Monday, October 7, 2013

"Kashimashi: Girl Meets Girl" (2006): In Which I Pretend to be a Raging Social Anthropologist

Osaragi Hazumu (center), Kurusu Tomari (right), and Kamiizumi Yasuna (left)
I set out to watch "Kashimashi: Girl meets Girl" with the express intention of watching a show with gender-bending being a major part of the theme. In case you're a puritan, gender-bending is generally understood to mean the switching of a character's gender within a story. Why a gender-bending tale, then? My choice was largely random, though I suppose my having completed the ultra violent Black Lagoon a while ago left me needing a dose of hormonal re-balancing, but I wasn't ready to go for all-out romance (I'm looking at you, Amagami) just yet.

...I stepped away for a glass of hot water, and now that opening paragraph makes a lot less sense than it did while I was typing it out. Come to think of it, it rather feels like a liability if employers were to google for my name and read this instead... oh well. Less self-destruction and more inconsequential proselytism, then.

The plot in brief: The main star of Kashimashi is Osaragi Hazumu, who is often teased by others for his soft and quiet demeanor. One day he confesses his love to Kamiizumi Yasuna, a girl with a seeming phobia towards men, but she turns him down. Heartbroken, Hazumu goes for a hike on Mt Kashima to clear his head, but is 'killed' when a malfunctioning spaceship hits him- the aliens resurrect him, but mistakenly, and irreversibly turn him into a girl. Hazumu is left to deal with his new body and the consequences, especially in regard to his childhood darling, the tomboyish Kurusu Tomari.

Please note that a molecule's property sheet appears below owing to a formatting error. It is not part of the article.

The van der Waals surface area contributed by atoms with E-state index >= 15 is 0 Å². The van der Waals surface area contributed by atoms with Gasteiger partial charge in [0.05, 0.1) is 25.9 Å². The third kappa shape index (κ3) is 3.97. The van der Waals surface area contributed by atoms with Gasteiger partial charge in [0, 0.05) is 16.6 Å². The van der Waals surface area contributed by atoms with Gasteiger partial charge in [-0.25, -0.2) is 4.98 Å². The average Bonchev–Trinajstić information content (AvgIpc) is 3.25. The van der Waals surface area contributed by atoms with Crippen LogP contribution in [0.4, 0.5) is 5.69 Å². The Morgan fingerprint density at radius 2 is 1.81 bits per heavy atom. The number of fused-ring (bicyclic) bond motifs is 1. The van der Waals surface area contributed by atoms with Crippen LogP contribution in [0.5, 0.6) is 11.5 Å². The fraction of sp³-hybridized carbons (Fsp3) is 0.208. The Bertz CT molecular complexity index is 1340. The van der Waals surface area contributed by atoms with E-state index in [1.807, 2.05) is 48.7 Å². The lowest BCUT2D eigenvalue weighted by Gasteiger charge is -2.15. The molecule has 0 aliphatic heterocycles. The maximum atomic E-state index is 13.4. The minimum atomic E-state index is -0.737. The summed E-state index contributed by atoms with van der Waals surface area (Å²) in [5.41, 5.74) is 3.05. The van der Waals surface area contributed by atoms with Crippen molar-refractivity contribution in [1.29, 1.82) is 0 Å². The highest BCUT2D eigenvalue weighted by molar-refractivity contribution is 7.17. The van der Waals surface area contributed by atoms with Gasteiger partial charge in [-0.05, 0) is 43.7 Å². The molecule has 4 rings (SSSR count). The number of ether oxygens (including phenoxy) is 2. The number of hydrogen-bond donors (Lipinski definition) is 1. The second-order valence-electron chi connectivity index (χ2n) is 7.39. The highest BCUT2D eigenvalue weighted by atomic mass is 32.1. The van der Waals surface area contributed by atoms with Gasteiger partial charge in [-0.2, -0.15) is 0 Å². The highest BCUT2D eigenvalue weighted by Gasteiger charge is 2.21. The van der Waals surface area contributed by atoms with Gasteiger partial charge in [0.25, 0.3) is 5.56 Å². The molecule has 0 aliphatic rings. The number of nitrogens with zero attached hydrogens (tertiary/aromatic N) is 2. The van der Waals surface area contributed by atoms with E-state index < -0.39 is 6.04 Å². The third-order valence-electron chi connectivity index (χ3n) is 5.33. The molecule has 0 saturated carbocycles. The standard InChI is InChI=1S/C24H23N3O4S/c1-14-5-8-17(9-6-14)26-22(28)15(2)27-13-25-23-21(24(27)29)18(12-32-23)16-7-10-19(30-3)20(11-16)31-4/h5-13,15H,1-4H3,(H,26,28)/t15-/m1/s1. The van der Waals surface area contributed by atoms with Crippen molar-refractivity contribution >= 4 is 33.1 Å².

A love triangle soon develops- though there are other players, they're wisely left on the sideline and not brought into the fray. Now for a few related questions regarding sex and gender instead, which Kashimashi managed to put into my head. First up- Hazumu's almost instantaneous acceptance of his new state was a surprise. He accepted his lot in a rather fatalistic way- "I'll just have to get used to it". There was the initial shock at having his body change, but I suppose gender somehow doesn't play that big a role in his/her personality makeup. In short, being male or female doesn't make you a different person- at the core you're still yourself... I have to wonder how I'd feel if I were to go through the same change Hazumu went through. I doubt that I'd take it as peacefully as he did- melodrama, self-pity, and a fair bit of time off would help though.

Was Hazumu's feminine personality shaped by his parents wanting a daughter instead of a son? I suppose this could have been the case- they did put him in dresses when he was a child, and both confessed to being delighted that he had turned into a she. In hindsight, perhaps that prepared him for the gender switch- but in terms of real-world parenting I don't think it's advisable to dress your son in frocks (though I did do some research on this and therefore found out about the ancient practice of breeching). Then again my own upbringing was fairly normal, and I still ended up being rather dissatisfied with my gender/sex- though I suppose that has more to do with me being hard to please and, well, greedy- wanting the best of both worlds (male/female) without the disadvantages- which is why I can't help but find characters like Ranma who freely change sex at the flip of coin rather fetching. On a similar tangent- I'm sorry to all the transgenders, transsexuals and cross-dressers out there, but I'm not on your side- if you're going to make the switch, do it perfectly. I know it just isn't possible with today's technology, but I'd settle for nothing less than a perfect fit.